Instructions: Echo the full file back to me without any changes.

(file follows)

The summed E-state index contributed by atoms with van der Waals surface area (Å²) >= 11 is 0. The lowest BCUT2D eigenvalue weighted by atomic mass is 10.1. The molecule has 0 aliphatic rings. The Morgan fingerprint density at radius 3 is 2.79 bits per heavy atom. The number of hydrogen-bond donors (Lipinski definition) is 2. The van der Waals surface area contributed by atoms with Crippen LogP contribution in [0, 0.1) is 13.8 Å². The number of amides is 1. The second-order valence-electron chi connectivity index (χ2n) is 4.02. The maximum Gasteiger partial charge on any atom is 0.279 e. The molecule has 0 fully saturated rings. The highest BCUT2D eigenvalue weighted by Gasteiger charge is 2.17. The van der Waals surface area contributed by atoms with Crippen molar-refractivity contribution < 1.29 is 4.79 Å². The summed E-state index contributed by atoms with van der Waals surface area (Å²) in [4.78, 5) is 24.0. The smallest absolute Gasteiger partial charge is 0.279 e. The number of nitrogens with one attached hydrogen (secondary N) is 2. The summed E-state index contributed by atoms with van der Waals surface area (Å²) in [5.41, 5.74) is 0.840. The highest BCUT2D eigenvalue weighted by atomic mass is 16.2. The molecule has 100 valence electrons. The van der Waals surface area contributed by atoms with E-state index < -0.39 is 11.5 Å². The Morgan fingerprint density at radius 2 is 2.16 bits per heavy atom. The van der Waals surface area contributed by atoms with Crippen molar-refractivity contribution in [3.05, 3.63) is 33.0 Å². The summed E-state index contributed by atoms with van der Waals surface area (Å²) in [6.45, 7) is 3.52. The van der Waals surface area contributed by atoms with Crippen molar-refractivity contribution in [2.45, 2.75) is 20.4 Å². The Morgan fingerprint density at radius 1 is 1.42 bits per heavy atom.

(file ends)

The summed E-state index contributed by atoms with van der Waals surface area (Å²) >= 11 is 0. The lowest BCUT2D eigenvalue weighted by atomic mass is 10.1. The molecule has 0 aliphatic rings. The Morgan fingerprint density at radius 3 is 2.79 bits per heavy atom. The number of hydrogen-bond donors (Lipinski definition) is 2. The van der Waals surface area contributed by atoms with Crippen LogP contribution in [0, 0.1) is 13.8 Å². The number of amides is 1. The second-order valence-electron chi connectivity index (χ2n) is 4.02. The maximum Gasteiger partial charge on any atom is 0.279 e. The molecule has 0 fully saturated rings. The highest BCUT2D eigenvalue weighted by Gasteiger charge is 2.17. The van der Waals surface area contributed by atoms with Crippen molar-refractivity contribution < 1.29 is 4.79 Å². The summed E-state index contributed by atoms with van der Waals surface area (Å²) in [4.78, 5) is 24.0. The smallest absolute Gasteiger partial charge is 0.279 e. The number of nitrogens with one attached hydrogen (secondary N) is 2. The summed E-state index contributed by atoms with van der Waals surface area (Å²) in [5.41, 5.74) is 0.840. The highest BCUT2D eigenvalue weighted by atomic mass is 16.2. The molecule has 100 valence electrons. The van der Waals surface area contributed by atoms with E-state index < -0.39 is 11.5 Å². The Morgan fingerprint density at radius 2 is 2.16 bits per heavy atom. The van der Waals surface area contributed by atoms with Crippen molar-refractivity contribution in [3.05, 3.63) is 33.0 Å². The summed E-state index contributed by atoms with van der Waals surface area (Å²) in [6.45, 7) is 3.52. The van der Waals surface area contributed by atoms with Crippen molar-refractivity contribution in [2.45, 2.75) is 20.4 Å². The Morgan fingerprint density at radius 1 is 1.42 bits per heavy atom.